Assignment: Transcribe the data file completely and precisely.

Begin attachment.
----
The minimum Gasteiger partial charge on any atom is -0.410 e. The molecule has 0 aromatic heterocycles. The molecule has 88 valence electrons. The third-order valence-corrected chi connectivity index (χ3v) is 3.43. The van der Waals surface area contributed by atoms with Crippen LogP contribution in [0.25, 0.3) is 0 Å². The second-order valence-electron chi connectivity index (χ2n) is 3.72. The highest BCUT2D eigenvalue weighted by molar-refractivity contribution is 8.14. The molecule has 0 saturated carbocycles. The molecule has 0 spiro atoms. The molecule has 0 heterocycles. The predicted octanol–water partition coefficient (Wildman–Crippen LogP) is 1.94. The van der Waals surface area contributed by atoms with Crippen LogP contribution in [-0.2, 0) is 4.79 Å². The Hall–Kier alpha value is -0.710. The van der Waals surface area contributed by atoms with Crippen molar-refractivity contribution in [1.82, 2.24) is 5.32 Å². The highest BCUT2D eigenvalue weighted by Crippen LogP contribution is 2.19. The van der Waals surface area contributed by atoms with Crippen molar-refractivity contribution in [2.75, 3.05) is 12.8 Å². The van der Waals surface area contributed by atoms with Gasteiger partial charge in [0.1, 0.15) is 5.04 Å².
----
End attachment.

The minimum Gasteiger partial charge on any atom is -0.410 e. The molecule has 0 aromatic heterocycles. The molecule has 88 valence electrons. The third-order valence-corrected chi connectivity index (χ3v) is 3.43. The van der Waals surface area contributed by atoms with Crippen LogP contribution in [0.25, 0.3) is 0 Å². The second-order valence-electron chi connectivity index (χ2n) is 3.72. The highest BCUT2D eigenvalue weighted by molar-refractivity contribution is 8.14. The molecule has 0 saturated carbocycles. The molecule has 0 spiro atoms. The molecule has 0 heterocycles. The predicted octanol–water partition coefficient (Wildman–Crippen LogP) is 1.94. The van der Waals surface area contributed by atoms with Crippen LogP contribution in [-0.2, 0) is 4.79 Å². The Hall–Kier alpha value is -0.710. The van der Waals surface area contributed by atoms with Crippen molar-refractivity contribution in [1.82, 2.24) is 5.32 Å². The highest BCUT2D eigenvalue weighted by Crippen LogP contribution is 2.19. The van der Waals surface area contributed by atoms with Crippen molar-refractivity contribution in [2.75, 3.05) is 12.8 Å². The van der Waals surface area contributed by atoms with Gasteiger partial charge in [0.1, 0.15) is 5.04 Å².